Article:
Every Marvel movie works that way. Someone can see The Winter Soldier on its own, or after having only also seen The First Avenger, or seen all the films in the Marvel Cinematic Universe chronology as well as Agents of SHIELD and enjoy it. There’s a decided effort for each film to be able to stand on its own and yet play with the others around it. They compliment each other but are not dependent on the others. It’s a fun sort of storytelling; you follow a group of independent characters and then see them all in a big event, then see them apart again.

Marvel’s asking viewers to embrace a sort of storytelling not really seen in film (or TV, really). Outside of the occasional Alien VS Predator, having independent franchises team up like what happened in The Avengers just doesn’t happen. Though it does in the comics. Their Guardians of the Galaxy title may intersect with the Avengers title, but you don’t have to be following both to understand what’s going on. Does it help? Sure, but it’s not a requirement.

Consider the last episode of Agents of SHIELD, “Turn, Turn, Turn.” What happened in The Winter Soldier directly affects the show in a massive game changing sort of way. Like in the comics, they’re weaved together to stand alone but also enhance each other. “Turn, Turn, Turn” offers a different perspective on what happened in The Winter Soldier and the film shows the big picture of the events in the show.

This also makes great business sense. See, Marvel’s smart; they know that not everyone will watch every one of their movies. It’s to their benefit for every film to be as stand alone as they are. It allows them to remain accessible to anyone. Winter Soldier deftly sets up Steve Rogers as being a man out of time who feels a bit lost in a way that doesn’t feel obtrusive to someone who’s seen the prior movies, yet so that someone new can follow what’s going on. It plain works. Add in the fun of getting more understanding the crossovers and Marvel’s market expands.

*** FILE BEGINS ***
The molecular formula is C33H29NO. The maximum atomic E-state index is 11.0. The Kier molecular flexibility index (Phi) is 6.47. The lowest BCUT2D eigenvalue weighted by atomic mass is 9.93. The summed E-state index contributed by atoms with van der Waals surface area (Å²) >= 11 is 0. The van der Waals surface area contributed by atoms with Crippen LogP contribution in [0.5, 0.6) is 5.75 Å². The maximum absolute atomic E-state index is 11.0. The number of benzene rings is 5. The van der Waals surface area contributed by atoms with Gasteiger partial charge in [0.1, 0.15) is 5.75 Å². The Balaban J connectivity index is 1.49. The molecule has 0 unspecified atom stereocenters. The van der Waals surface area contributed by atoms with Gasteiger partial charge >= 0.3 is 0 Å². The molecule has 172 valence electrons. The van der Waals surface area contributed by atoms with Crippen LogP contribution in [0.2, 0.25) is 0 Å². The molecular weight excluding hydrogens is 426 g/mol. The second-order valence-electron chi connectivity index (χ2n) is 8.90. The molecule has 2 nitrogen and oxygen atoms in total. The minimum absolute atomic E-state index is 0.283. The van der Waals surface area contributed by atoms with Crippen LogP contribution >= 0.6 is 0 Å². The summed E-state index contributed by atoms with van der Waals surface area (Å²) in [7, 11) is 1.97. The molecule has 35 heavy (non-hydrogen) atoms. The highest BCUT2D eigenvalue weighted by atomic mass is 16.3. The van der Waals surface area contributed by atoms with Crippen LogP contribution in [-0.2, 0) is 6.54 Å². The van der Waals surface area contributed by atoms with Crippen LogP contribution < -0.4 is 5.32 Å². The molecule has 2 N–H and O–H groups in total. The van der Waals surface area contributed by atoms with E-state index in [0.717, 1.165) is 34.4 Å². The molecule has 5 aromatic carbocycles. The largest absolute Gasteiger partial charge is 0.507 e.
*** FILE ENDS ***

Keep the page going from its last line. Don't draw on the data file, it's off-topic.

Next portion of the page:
I’m so glad Marvel managed to pull this off. Things like seeing Bruce Banner at the end of Iron Man 3, references to Stark tech in The Winter Soldier, and Sif showing up in Agents of SHIELD remind me of the Iron Man and Spider-Man cartoons I’d watch as a kid where anyone could and would show up. Somehow, Marvel did it: they made a cohesive cinematic universe. Now I really wanna see what happens next in that world.

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Genre Blending

Remember when superhero movies were just becoming a thing? They usually fell into the same pattern: someone gets powers and saves the world. Fairly straight forward, right? Sure, there were different approaches to the idea: X-Men drew on themes of discrimination and Spider-Man was about a hero trying to balance life and superheroing. The Dark Knight, Watchmen, and The Incredibles deconstructed several tropes associated with the genre, and Iron Man and The Incredibles reconstructed a deal of them (yep, The Incredibles did both). But at the end of the day, all of them were, for the most part, variations on a theme.

Then Thor rolled around. While, yes, it was still about a superhero saving the world, the film and character were approached like a fantasy film in the vein of The Lord of the Rings rather than an out-and-out ‘superhero film.’ The result was a movie that felt very different from, say, Iron Man. Suddenly the superhero genre had expanded. Thor wasn’t just about a normal guy getting powers; it was about a fantastical superhuman progressing through the hero’s journey in a blend of fantasy and reality.

A few months later Captain America: The First Avenger came out, transplanting a superhero movie into a period piece (like The Incredibles!). Unlike The Incredibles, though, The First Avenger fully embraced its time period: World War II. Just as Thor crossed into fantasy, this film blended the a war movie with superhero tropes. Yes, The First Avenger still has all the hallmarks of the superhero film, but it’s hardly a strict superhero movie. We have a superhero who’s more like a commando (or is it the other way round?). Similarly, X-Men: First Class (also released in the Summer of 2011) took place in the ‘60s, keeping its discrimination subtext and mixing it with Cold War imagery.

Which brings me to The Winter Soldier, the trailer of which just dropped (if you haven’t seen it, go now!). The new Captain America movie seems to be, like The First Avenger before it, dispensing with a lot of ‘classic’ superhero tropes. If anything, The Winter Soldier is shaping up to be more like a political thriller in the vein of Patriot Games or The Bourne Identity rather than Iron Man. Yes, it’s still a movie about Captain America and there is an evil looking villain; but Blade Runner has androids and it’s not Star Wars. It’s not solely a film of one genre.